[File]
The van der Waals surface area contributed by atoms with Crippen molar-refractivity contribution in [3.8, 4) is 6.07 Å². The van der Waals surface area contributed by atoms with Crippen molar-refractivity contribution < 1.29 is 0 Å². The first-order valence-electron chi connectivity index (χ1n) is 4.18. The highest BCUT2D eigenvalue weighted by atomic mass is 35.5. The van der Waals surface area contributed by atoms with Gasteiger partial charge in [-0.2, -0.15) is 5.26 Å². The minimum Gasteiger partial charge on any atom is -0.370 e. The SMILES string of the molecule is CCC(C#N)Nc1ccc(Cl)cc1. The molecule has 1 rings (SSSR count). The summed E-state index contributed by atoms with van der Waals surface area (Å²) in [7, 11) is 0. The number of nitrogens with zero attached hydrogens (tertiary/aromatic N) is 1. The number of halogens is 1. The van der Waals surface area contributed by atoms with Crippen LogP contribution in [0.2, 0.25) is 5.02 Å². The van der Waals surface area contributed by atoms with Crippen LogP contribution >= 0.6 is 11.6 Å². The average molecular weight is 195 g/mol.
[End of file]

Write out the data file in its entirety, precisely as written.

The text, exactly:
The van der Waals surface area contributed by atoms with Crippen molar-refractivity contribution in [3.8, 4) is 6.07 Å². The van der Waals surface area contributed by atoms with Crippen molar-refractivity contribution < 1.29 is 0 Å². The first-order valence-electron chi connectivity index (χ1n) is 4.18. The highest BCUT2D eigenvalue weighted by atomic mass is 35.5. The van der Waals surface area contributed by atoms with Gasteiger partial charge in [-0.2, -0.15) is 5.26 Å². The minimum Gasteiger partial charge on any atom is -0.370 e. The SMILES string of the molecule is CCC(C#N)Nc1ccc(Cl)cc1. The molecule has 1 rings (SSSR count). The summed E-state index contributed by atoms with van der Waals surface area (Å²) in [7, 11) is 0. The number of nitrogens with zero attached hydrogens (tertiary/aromatic N) is 1. The number of halogens is 1. The van der Waals surface area contributed by atoms with Crippen LogP contribution in [0.2, 0.25) is 5.02 Å². The van der Waals surface area contributed by atoms with Crippen LogP contribution >= 0.6 is 11.6 Å². The average molecular weight is 195 g/mol.